For this I thank my mother, who relied on female friends for this network despite the fact that she has sisters.  She showed us that we make our own village by maintaining and nourishing our relationships.  Leading by example, she knew the importance of listening and really seeing those around you, in order to live a valuable life.  And she still plays that indispensable role for the women of her inner circle.   

Thanks, Mom, for helping us to become what sisters are meant to be…more than just friends -- lifelines.

Today's blog was brought to you by Guest Blogger, Danielle Katrine Wiener, daughter of Seasons Within Doula Group owner, Kathie Neff, and sister of Michele Dare, Denise Terrazas, and Debi Menard -- aka, The Neff Women.

Thanks for this wonderful post, Danielle!

Wednesday, February 27, 2013


Guest blogger today!  

Only my mom…

My mama has been on a 26 year mission to be a doula. While she has coached countless women through the trials and triumphs of countless hours of labor, labored herself four times (without medication, she will proudly tell you), and mastered every aspect of the woman’s mysterious body it is only in the last couple of years that she has taken the necessary steps to become a certified doula.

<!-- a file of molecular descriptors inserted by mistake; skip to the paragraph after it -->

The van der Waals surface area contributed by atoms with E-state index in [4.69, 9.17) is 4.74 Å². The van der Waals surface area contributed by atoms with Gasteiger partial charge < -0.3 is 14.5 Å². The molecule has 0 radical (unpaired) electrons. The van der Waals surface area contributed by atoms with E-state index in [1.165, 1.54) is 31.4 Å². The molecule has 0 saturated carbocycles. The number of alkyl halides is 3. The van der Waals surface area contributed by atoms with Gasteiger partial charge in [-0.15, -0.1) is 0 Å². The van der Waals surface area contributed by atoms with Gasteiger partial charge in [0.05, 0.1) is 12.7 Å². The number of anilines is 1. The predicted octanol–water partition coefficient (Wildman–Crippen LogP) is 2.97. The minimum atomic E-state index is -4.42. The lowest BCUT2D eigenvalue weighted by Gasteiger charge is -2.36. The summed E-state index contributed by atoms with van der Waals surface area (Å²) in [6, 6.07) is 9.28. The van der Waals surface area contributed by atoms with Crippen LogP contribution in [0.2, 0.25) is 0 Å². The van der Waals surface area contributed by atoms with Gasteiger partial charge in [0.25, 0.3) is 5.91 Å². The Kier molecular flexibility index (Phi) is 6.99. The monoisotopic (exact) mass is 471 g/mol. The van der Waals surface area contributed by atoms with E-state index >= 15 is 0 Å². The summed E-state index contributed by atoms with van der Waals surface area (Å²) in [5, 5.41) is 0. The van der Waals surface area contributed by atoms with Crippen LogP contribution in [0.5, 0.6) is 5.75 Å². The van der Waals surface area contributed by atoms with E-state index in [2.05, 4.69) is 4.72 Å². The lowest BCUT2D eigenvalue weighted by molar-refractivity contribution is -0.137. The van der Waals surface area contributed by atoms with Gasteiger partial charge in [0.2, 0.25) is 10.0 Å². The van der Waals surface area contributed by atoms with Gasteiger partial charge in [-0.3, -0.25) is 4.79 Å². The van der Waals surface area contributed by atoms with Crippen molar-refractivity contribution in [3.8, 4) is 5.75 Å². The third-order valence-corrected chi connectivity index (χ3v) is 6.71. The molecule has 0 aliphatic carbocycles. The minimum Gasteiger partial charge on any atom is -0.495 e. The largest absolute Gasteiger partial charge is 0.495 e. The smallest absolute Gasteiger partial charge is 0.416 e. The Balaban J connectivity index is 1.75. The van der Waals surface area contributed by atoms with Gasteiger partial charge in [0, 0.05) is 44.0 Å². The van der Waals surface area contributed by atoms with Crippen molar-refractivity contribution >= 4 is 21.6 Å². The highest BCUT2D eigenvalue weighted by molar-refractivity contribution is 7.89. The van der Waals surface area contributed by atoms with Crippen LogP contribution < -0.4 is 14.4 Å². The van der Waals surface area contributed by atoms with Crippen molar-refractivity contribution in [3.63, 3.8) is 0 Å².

As a very young girl I only vaguely understood the inner workings of our reproductive organs when The Change hit. I was only a wee kindergartener when our pediatrician told my parents that I had what was termed precocious puberty. Basically my hormones were a few years ahead of my body and I would experience the joys of womanhood a few years before my peers. You can imagine my mom’s furrowed brow as she sat down at the kitchen table with her then third grader, pulled out a sheet of graph paper and a mechanical pencil (I’m assuming for the sake of detailed accuracy) and drew out all the internal lady parts. I sat in bewilderment as she went over every detail of how conception happened and why our bodies change so traumatically. I laugh now at how clinical and straightforward my sweet mom was as she attempted to guide a little girl through becoming a woman. I later went on to learn about sex through hip hop music and Cosmo magazines like everyone else but the basics came straight from my mom and a well meaning piece of graph paper.
If only uterus pillows had been popular at the time!
Tonight my mom drove to coach my friend through her labor. As we carried her kit through the door I was not sure what to expect, as I had never seen someone even have a contraction before. While the rest of us trilled with nervous energy, laughed anxiously, and flittered around with clumsy intentions, I saw my mom in her prime. She calmly directed us to our tasks and guided my friend through the beginnings of birth. It was the same calmness she possessed as she drew out a uterus for me in my youth, a matter of factness that let you know someone knew what the hell is going on around here!
I kissed my mom and friend as they head to the hospital with a new appreciation for my mom’s undying passion for her field.  My mother is the Sacajawea of the woman’s body; if you will listen, she can lead you through the seemingly abstract world of womanhood.